Friday, May 17 2013 7:16 PM EDT2013-05-17 23:16:53 GMT
One person has died in a crash near Harrisonville, MO, Thursday evening. The crash happened on Missouri Highway 7 and Walker Road. It involved a car and a tractor-trailer. Harrisonville is in Cass County.More >>
Savannah Nash celebrated her 16th birthday last week. She died Thursday when her car slammed into a semi while she was texting during her first time driving by herself.More >>
Monday, May 20 2013 9:15 PM EDT2013-05-21 01:15:38 GMT
A massive tornado touched down to the southwest of Oklahoma City Monday afternoon. Starting out as a classic funnel it quickly became a giant half-mile wide wedge tornado as it proceeded east north eastMore >>
A massive tornado touched down to the southwest of Oklahoma City Monday afternoon.More >>
Tuesday, April 20 2010 11:21 PM EDT2010-04-21 03:21:00 GMT
31 people are in trouble with the law after a three day prostitution sting in Richmond. Police told NBC12 they targeted specific areas where residents and business owners complained about the illegal activity.More >>
Tuesday, May 21 2013 12:50 PM EDT2013-05-21 16:50:22 GMT
MOORE, OK (RNN) – In one of the few positive stories to come from the deadly tornadoes in Oklahoma, an elderly woman was reunited with a four-legged friend she thought was dead. Barbara Garcia, a residentMore >>
Elderly resident Barbara Garcia frantically called for her dog after the tornado had leveled her house, but with no success.More >>
A 16-year-old girl making her first solo drive died when her vehicle slammed into a semi. Sources tell KCTV5 that she was texting at the time of the crash.More >>
The sign near Seventh and College reads Levine Museum of New South, but inside are in your face stirring reminders of the Old South.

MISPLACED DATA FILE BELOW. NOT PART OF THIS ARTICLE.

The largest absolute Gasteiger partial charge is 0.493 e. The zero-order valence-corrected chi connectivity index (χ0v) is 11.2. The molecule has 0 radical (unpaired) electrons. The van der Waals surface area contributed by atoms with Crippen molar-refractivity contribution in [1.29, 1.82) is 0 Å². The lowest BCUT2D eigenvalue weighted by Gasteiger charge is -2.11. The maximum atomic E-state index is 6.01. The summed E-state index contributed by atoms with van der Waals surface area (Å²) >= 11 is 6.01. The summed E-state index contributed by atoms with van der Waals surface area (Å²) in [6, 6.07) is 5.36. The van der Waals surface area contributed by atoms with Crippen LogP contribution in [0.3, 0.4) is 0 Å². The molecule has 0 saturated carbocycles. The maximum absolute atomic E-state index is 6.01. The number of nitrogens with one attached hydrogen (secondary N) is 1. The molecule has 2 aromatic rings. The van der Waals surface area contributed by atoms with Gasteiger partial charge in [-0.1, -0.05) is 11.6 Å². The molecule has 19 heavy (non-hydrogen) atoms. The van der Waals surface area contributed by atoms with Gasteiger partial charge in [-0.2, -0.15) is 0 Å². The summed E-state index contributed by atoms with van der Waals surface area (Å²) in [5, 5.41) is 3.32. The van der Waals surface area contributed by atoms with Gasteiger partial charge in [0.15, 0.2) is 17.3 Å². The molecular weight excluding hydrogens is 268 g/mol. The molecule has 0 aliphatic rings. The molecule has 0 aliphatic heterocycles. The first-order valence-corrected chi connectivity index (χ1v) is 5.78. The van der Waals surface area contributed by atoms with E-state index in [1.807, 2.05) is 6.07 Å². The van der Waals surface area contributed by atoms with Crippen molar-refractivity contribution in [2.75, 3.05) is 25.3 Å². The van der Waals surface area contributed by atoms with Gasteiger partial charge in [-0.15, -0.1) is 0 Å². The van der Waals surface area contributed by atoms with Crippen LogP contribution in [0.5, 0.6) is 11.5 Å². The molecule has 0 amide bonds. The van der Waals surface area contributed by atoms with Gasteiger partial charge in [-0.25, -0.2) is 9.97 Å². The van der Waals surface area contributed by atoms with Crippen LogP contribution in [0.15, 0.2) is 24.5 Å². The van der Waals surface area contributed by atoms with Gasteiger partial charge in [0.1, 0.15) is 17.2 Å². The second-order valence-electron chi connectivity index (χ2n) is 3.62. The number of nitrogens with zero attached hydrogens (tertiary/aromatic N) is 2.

Provocative, compelling, and thought provoking are the best ways of describing this upcoming exhibit.
It's titled Without Sanctuary.
Emily Zimmern is the museum's president.
She was on hand when board members absorbed the powerful images in silence.
" I think these pictures call all of us to look deep inside ourselves and say what motivates human action and what responsibility do I have," she said.
Away from the museum, the issue of racially motivated lynching's has been on the mind of Kelly Alexander Jr. for decades.
He's the former president of the North Carolina NAACP.
"The idea is to go out and have some fun and exert punishment not's just against the individual who's being lynched", he said. "But to exert punishment against a whole group of people to send them a message If you rise up you're gonna be cut down."
Deaths in the thousands demonstrate the blatant atrocities that happened across 41 states.
Numbers here in the Carolinas totaled more than 260.
UNC Charlotte's, Dr. Jeffrey Leak has explored reality as a contributor to this exhibit, and says events close to Charlotte were often swept under the rug.
The violence was carried out in nearby poplar tent, and 40 minutes from the Queen City published reports say three thousand people watched a lynching carried out in Salisbury that claimed the lives of three African American men during 1906.
"These things did occur," Leak said. "Had I been around at that time. That certainly could have been my reality."
Critics may say leave it alone or keep it in the past, but decision makers at the Levine feel just the opposite.
"Some people think history is old and dusty and musty, but genuinely when you understand the past you are spurred to action," Zimmern said.
The exhibit is at the Levine Museum of the New South runs from September 29th until December 31st.